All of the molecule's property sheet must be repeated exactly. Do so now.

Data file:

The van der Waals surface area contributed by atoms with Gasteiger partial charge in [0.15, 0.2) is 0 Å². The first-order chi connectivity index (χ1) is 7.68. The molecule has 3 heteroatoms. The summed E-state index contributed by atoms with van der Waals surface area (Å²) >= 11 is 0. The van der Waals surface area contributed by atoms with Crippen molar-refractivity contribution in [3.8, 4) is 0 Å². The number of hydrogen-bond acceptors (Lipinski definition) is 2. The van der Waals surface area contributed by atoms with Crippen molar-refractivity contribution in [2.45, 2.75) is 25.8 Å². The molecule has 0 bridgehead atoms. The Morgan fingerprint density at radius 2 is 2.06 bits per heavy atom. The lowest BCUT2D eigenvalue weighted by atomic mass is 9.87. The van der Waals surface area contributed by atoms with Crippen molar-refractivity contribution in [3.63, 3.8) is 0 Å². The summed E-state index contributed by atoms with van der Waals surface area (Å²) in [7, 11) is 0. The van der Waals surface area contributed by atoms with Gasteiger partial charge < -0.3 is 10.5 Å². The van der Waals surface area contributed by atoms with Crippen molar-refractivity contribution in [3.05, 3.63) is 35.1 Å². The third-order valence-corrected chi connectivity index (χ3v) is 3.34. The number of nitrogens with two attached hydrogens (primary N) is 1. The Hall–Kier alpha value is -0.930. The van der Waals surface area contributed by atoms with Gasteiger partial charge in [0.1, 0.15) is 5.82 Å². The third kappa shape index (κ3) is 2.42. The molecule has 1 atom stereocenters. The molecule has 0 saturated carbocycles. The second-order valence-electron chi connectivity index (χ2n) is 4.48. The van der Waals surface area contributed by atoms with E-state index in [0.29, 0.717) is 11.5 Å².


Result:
The van der Waals surface area contributed by atoms with Gasteiger partial charge in [0.15, 0.2) is 0 Å². The first-order chi connectivity index (χ1) is 7.68. The molecule has 3 heteroatoms. The summed E-state index contributed by atoms with van der Waals surface area (Å²) >= 11 is 0. The van der Waals surface area contributed by atoms with Crippen molar-refractivity contribution in [3.8, 4) is 0 Å². The number of hydrogen-bond acceptors (Lipinski definition) is 2. The van der Waals surface area contributed by atoms with Crippen molar-refractivity contribution in [2.45, 2.75) is 25.8 Å². The molecule has 0 bridgehead atoms. The Morgan fingerprint density at radius 2 is 2.06 bits per heavy atom. The lowest BCUT2D eigenvalue weighted by atomic mass is 9.87. The van der Waals surface area contributed by atoms with Crippen molar-refractivity contribution in [3.63, 3.8) is 0 Å². The summed E-state index contributed by atoms with van der Waals surface area (Å²) in [7, 11) is 0. The van der Waals surface area contributed by atoms with Gasteiger partial charge < -0.3 is 10.5 Å². The van der Waals surface area contributed by atoms with Crippen molar-refractivity contribution in [3.05, 3.63) is 35.1 Å². The third-order valence-corrected chi connectivity index (χ3v) is 3.34. The number of nitrogens with two attached hydrogens (primary N) is 1. The Hall–Kier alpha value is -0.930. The van der Waals surface area contributed by atoms with Gasteiger partial charge in [0.1, 0.15) is 5.82 Å². The third kappa shape index (κ3) is 2.42. The molecule has 1 atom stereocenters. The molecule has 0 saturated carbocycles. The second-order valence-electron chi connectivity index (χ2n) is 4.48. The van der Waals surface area contributed by atoms with E-state index in [0.29, 0.717) is 11.5 Å².